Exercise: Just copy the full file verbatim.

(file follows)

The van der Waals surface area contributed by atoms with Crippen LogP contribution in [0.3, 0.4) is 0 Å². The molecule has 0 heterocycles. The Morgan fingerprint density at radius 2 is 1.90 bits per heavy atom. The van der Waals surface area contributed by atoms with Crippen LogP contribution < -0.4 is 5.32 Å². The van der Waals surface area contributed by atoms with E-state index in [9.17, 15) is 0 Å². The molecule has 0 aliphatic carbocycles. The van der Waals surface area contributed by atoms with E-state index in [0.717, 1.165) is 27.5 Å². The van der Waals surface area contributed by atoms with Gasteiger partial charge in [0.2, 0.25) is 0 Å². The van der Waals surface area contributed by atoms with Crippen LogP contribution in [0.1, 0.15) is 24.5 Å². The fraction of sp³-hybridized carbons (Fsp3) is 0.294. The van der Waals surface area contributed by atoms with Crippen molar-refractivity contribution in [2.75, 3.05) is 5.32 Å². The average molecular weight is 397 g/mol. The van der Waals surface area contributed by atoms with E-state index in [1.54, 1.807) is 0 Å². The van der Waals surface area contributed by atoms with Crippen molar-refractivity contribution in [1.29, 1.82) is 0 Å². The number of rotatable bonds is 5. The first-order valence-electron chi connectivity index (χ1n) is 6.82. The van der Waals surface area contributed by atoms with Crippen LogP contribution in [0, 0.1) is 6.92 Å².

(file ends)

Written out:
The van der Waals surface area contributed by atoms with Crippen LogP contribution in [0.3, 0.4) is 0 Å². The molecule has 0 heterocycles. The Morgan fingerprint density at radius 2 is 1.90 bits per heavy atom. The van der Waals surface area contributed by atoms with Crippen LogP contribution < -0.4 is 5.32 Å². The van der Waals surface area contributed by atoms with E-state index in [9.17, 15) is 0 Å². The molecule has 0 aliphatic carbocycles. The van der Waals surface area contributed by atoms with E-state index in [0.717, 1.165) is 27.5 Å². The van der Waals surface area contributed by atoms with Gasteiger partial charge in [0.2, 0.25) is 0 Å². The van der Waals surface area contributed by atoms with Crippen LogP contribution in [0.1, 0.15) is 24.5 Å². The fraction of sp³-hybridized carbons (Fsp3) is 0.294. The van der Waals surface area contributed by atoms with Crippen molar-refractivity contribution in [2.75, 3.05) is 5.32 Å². The average molecular weight is 397 g/mol. The van der Waals surface area contributed by atoms with E-state index in [1.54, 1.807) is 0 Å². The van der Waals surface area contributed by atoms with Crippen molar-refractivity contribution in [1.29, 1.82) is 0 Å². The number of rotatable bonds is 5. The first-order valence-electron chi connectivity index (χ1n) is 6.82. The van der Waals surface area contributed by atoms with Crippen LogP contribution in [0, 0.1) is 6.92 Å².